Once travel restrictions lift in Japan, how likely are students to consider a study abroad program? SAF experts on the ground weigh in with their insights.
The pandemic has virtually paralyzed the world for more than a year, but with vaccine programs being rolled out in several countries, there’s a palpable sense that the end of the ordeal could finally be on the horizon.
Once vaccination becomes commonplace in Japan and restrictions begin to loosen, how will its student population react? Will the newly reinstated opportunity to travel freely and study abroad remain as appealing as before, or will the uncertainty of a post-pandemic world keep students away from study abroad programs?
Carol Carmody, Senior Associate Vice President for the Study Abroad Foundation (SAF), believes that these kinds of decisions by students are often made with a view towards how their home country as a whole reacts and behaves.
“[At the onset of the pandemic] we found ourselves with many students [abroad] from Japan who were struggling to make sense of what was happening around them,” says Carmody, speaking at “Japan in Focus,” part of a webinar series hosted by SAF. “From our perspective, it seemed that Japanese students were evaluating their reality through the lens of what was happening back home in Japan, and obviously, this concerned us.”
It is understandable why students may have reservations about if and when they return to study abroad programs. For many pupils, their future plans are inextricably linked to their home universities, and by extension, the Japanese government.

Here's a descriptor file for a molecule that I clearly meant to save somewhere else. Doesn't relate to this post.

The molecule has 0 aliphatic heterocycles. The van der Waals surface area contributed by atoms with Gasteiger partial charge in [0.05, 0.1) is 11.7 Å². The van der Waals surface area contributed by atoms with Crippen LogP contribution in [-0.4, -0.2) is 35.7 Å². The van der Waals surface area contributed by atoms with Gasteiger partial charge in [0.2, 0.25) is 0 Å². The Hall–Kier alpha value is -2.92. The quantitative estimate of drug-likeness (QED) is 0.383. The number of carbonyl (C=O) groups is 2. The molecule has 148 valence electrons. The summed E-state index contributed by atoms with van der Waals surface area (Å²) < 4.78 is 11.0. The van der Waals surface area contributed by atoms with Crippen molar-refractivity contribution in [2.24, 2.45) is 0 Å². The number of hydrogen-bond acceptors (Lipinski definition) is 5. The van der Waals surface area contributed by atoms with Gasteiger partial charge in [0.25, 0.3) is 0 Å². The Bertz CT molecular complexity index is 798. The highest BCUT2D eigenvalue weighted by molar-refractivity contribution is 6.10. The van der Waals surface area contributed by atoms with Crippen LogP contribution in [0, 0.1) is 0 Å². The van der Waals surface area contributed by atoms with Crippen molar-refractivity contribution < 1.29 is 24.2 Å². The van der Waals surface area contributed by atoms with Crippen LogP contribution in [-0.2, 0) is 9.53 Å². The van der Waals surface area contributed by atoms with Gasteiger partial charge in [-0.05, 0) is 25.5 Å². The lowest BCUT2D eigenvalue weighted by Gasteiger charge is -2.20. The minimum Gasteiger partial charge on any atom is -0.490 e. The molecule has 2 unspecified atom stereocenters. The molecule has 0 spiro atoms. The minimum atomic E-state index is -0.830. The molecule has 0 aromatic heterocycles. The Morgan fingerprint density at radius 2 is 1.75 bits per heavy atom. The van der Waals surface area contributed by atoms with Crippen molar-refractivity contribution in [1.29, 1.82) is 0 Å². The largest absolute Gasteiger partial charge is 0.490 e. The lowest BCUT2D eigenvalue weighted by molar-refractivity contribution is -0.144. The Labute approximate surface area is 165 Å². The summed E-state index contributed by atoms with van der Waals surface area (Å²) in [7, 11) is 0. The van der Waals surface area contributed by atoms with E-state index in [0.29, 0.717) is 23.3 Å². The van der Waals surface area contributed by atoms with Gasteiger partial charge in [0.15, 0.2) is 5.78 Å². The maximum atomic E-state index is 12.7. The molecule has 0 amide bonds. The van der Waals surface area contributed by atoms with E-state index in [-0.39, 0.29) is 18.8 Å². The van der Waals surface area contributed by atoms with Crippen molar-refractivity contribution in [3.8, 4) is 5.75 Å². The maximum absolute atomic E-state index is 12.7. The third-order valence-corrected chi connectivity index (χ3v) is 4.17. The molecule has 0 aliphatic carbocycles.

“There’s a strong aversion within universities to avoid making any decisions that might be seen as going against government recommendations,” says Brett Rumminger, Director of SAF Japan. “Universities will generally not allow students to travel abroad to a country unless the government decrees the country to be at a permissible safety level, and currently under COVID, no countries meet the requirements.”
As a result, many Japanese students who had hoped to study abroad this year have moved online, enrolling in virtual language courses taught by foreign faculty at their home universities. While this presents a challenge, says Rumminger, he believes that students will still value the overall cultural experience afforded by overseas institutions in a post-pandemic world.
“We need to remember that Japanese students at Japanese universities are generally studying in courses only with other Japanese students. From our perspective, the most important benefits that SAF and host universities can bring is a diversity of students and a high level of interaction with native speakers.”
While Rumminger predicts that the lingering effects of COVID-19 will increase acceptance of virtual education, even after travel restrictions are lifted, the main attraction for Japanese students will be the level of interaction that students have with native-speaking students and the local community. For that reason, he is confident that the appeal of study abroad programs will remain strong.
“SAF is bullish on the Japanese market,” says Rumminger. “There are opportunities on the horizon in Japan and we look forward to working with partner institutions to bring more Japanese students to their campuses.”